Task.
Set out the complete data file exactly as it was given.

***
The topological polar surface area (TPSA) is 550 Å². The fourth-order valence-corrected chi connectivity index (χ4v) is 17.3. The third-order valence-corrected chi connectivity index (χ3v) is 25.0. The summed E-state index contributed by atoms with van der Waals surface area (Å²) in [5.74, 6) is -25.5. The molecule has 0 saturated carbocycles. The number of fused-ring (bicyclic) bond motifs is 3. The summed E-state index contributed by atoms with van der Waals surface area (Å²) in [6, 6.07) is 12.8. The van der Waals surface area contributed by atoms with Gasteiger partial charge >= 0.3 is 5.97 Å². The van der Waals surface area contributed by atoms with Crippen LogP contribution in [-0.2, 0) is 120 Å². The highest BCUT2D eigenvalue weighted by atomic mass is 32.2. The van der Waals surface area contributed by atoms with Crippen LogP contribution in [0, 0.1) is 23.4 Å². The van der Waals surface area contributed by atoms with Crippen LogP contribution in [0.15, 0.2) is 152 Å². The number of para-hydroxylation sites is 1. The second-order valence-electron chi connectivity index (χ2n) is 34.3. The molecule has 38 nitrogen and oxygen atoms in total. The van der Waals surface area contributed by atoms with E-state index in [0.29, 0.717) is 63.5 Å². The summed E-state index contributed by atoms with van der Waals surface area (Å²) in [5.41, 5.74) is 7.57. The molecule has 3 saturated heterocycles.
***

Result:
The topological polar surface area (TPSA) is 550 Å². The fourth-order valence-corrected chi connectivity index (χ4v) is 17.3. The third-order valence-corrected chi connectivity index (χ3v) is 25.0. The summed E-state index contributed by atoms with van der Waals surface area (Å²) in [5.74, 6) is -25.5. The molecule has 0 saturated carbocycles. The number of fused-ring (bicyclic) bond motifs is 3. The summed E-state index contributed by atoms with van der Waals surface area (Å²) in [6, 6.07) is 12.8. The van der Waals surface area contributed by atoms with Gasteiger partial charge >= 0.3 is 5.97 Å². The van der Waals surface area contributed by atoms with Crippen LogP contribution in [-0.2, 0) is 120 Å². The highest BCUT2D eigenvalue weighted by atomic mass is 32.2. The van der Waals surface area contributed by atoms with Crippen LogP contribution in [0, 0.1) is 23.4 Å². The van der Waals surface area contributed by atoms with Crippen LogP contribution in [0.15, 0.2) is 152 Å². The number of para-hydroxylation sites is 1. The second-order valence-electron chi connectivity index (χ2n) is 34.3. The molecule has 38 nitrogen and oxygen atoms in total. The van der Waals surface area contributed by atoms with E-state index in [0.29, 0.717) is 63.5 Å². The summed E-state index contributed by atoms with van der Waals surface area (Å²) in [5.41, 5.74) is 7.57. The molecule has 3 saturated heterocycles.